For anyone who has lived in a household with an alcoholic or been in a relationship with one knows how difficult coping can be. Living or being in a relationship with an alcoholic is intertwining in the fact that alcoholism is a “family” disease and on average affects four people. Knowing that a loved one, friend, co-worker or someone else you care about has a drinking problem can be extremely stressful and painful. Since alcoholism has a center source; the people surrounding them may suffer also which can create a hectic and dramatic surrounding. This is similar to throwing a stone in a pond.
Family and friend supporters need a support system, also. Even if an alcoholic/drug addict decides not to go to AA or NA there is still an outreach for supporters. Al- Anon is a network of supporters built on the idea that there is hope no matter the situation. The meetings are available to anyone willing to come. For some, this is not a place they feel comfortable to visit but for other supporters it is the best place for them to go. It is a feeling of welcome knowing that there are others in the same position, as well as, meeting a group of people that will now be your support system.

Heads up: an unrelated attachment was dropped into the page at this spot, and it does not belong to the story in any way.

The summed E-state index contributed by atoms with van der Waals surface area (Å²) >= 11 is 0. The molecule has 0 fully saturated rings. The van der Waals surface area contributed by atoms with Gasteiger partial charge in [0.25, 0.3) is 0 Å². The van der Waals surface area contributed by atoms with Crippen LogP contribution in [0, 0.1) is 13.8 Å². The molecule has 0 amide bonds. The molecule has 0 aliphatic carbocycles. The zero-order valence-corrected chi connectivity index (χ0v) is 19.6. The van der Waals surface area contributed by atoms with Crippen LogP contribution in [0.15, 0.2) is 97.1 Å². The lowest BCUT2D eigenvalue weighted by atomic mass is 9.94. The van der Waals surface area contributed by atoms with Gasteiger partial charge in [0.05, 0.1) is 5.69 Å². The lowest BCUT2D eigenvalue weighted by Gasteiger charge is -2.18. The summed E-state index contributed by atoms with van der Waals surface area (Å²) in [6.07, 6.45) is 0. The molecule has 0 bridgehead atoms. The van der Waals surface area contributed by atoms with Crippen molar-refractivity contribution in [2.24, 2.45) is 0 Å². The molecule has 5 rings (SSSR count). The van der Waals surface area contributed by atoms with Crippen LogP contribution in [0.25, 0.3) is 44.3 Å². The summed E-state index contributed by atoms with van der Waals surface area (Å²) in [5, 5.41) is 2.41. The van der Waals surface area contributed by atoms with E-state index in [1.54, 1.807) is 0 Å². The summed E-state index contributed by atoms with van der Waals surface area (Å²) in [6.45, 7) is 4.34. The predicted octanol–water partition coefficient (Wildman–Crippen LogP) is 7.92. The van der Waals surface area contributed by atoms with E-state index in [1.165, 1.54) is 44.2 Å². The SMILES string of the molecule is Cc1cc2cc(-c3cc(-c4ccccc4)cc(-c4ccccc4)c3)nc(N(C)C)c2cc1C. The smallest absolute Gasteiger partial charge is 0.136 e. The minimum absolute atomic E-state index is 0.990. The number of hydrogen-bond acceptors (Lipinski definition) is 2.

Al- Anon is based from the Twelve Steps and Twelve Traditions of Alcoholics Anonymous. The steps are the foundation for recovery and the traditions are there for the unity and fellowship of the program. The Twelve Steps are used by both the members of AA and Al-Anon to give encouragement and understanding.
Many of the people who come to Al-Anon (36%) were referred to by professionals and found a haven among the group of people that come to each of these meetings. These meetings and its members are confidential with no dues or fees. Locating a meeting is simple. Al-Anon has a listing of information services that are offered in the United States, Canada and Puerto Rico. For the areas that don’t have Al-Anon services or for those that are homebound The Lone Member Service can offer help. There are many publications for anyone who would like more information on the program, as well as, many books to offer insight and resources for supporters.
Making the decision to go to a meeting may be difficult for the first timer. The “unknown” is always scarier than doing something that has been done two hundred times before. Keeping in mind that others are there for the same reason makes it easier to relax; knowing all judgments are left at the front door make it easier to open up. Although you may be at a meeting for the situations in your own life you could be helping someone else and not even know it.